Some 3,500 vulnerable disabled people are still in institutions according to Bubb’s latest report, which is over 30% more than was considered to be the case.
Bubb cited the precedent of previous enquiries into different health areas, suggesting that a commissioner could make a massive contribution to learning disabilities.
“Just as a children’s commissioner was established following the Victoria Climbie Inquiry, there is a firm argument for establishing this post. It would have a statutory duty to promote and protect the rights of all people with learning disabilities and their families.”
The Office for Standards in Education, Children’s Services and Skills (Ofsted) has announced that it is to launch a consultation into provisions for children and young people who were either disabled or who have special educational needs.
15.4 per cent of pupils in schools in England have identified special educational needs (equating to over 1.3 million pupils).
Encouragingly, this has been decreasing since 2010, and has fallen by 2.5 percentage points since last year. And now Ofsted is attempting to ensure that the issue is addressed further still.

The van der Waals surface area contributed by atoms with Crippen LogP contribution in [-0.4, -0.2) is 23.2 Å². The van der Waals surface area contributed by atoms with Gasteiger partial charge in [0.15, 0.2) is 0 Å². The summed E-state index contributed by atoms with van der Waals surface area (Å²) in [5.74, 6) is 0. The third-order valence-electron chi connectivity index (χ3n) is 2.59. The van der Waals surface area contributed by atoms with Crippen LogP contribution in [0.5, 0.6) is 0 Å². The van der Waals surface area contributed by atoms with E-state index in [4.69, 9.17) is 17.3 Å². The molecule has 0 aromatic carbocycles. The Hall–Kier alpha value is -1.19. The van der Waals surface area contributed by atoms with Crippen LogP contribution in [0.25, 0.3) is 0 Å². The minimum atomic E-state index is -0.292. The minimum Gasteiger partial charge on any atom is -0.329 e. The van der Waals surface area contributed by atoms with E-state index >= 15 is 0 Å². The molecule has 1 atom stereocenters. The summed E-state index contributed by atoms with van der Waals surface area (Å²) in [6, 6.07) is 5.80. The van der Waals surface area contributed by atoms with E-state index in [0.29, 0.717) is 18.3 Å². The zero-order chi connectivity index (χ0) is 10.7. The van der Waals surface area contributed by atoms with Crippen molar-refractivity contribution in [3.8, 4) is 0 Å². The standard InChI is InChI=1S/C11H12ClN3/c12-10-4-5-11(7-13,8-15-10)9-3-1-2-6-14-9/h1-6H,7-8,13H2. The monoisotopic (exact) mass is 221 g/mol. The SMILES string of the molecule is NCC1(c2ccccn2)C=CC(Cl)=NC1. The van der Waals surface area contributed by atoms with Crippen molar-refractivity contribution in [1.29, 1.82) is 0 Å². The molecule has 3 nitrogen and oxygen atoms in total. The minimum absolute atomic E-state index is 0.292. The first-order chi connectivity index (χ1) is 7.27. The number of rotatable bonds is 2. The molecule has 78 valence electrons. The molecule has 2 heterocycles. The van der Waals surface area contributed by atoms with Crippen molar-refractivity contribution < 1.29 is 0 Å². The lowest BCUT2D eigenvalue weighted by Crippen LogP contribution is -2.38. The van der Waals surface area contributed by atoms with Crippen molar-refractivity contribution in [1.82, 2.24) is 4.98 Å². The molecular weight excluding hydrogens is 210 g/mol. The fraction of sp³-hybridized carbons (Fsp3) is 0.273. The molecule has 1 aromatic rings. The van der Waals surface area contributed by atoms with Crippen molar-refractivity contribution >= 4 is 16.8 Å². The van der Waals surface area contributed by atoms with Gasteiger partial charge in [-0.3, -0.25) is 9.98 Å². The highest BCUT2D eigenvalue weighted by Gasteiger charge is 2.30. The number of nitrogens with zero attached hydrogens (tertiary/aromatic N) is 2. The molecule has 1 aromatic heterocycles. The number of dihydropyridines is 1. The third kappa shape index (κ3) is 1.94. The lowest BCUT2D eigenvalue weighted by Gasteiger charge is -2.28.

As this process unfolds, the government-appointed organisation is seeking contributions from healthcare professionals.
Ofsted is launching a consultation on the joint inspection of local areas’ effectiveness in dealing with this key issue.
Healthcare professionals that wish to share their particular viewpoint on the overarching inspection program – which is carried out in collaboration with the Care Quality Commission – have until 4th January, 2016 to submit any information.
The new program launched by Ofsted with the operation of the Care Quality Commission is intended to respond to new legal duties relating to local areas.
This will ensure that people can work together in order to meet the needs of a group that is often considered to be vulnerable.
And the program is due to initiate in May next year.
As a central pillar of the process, Ofsted is collecting, collating and considering the views of children and young people who either have special educational needs or who are disabled.
And with the views of healthcare professionals also being an insult, it is expected that the program will be both representative and relevant when it is finally launched.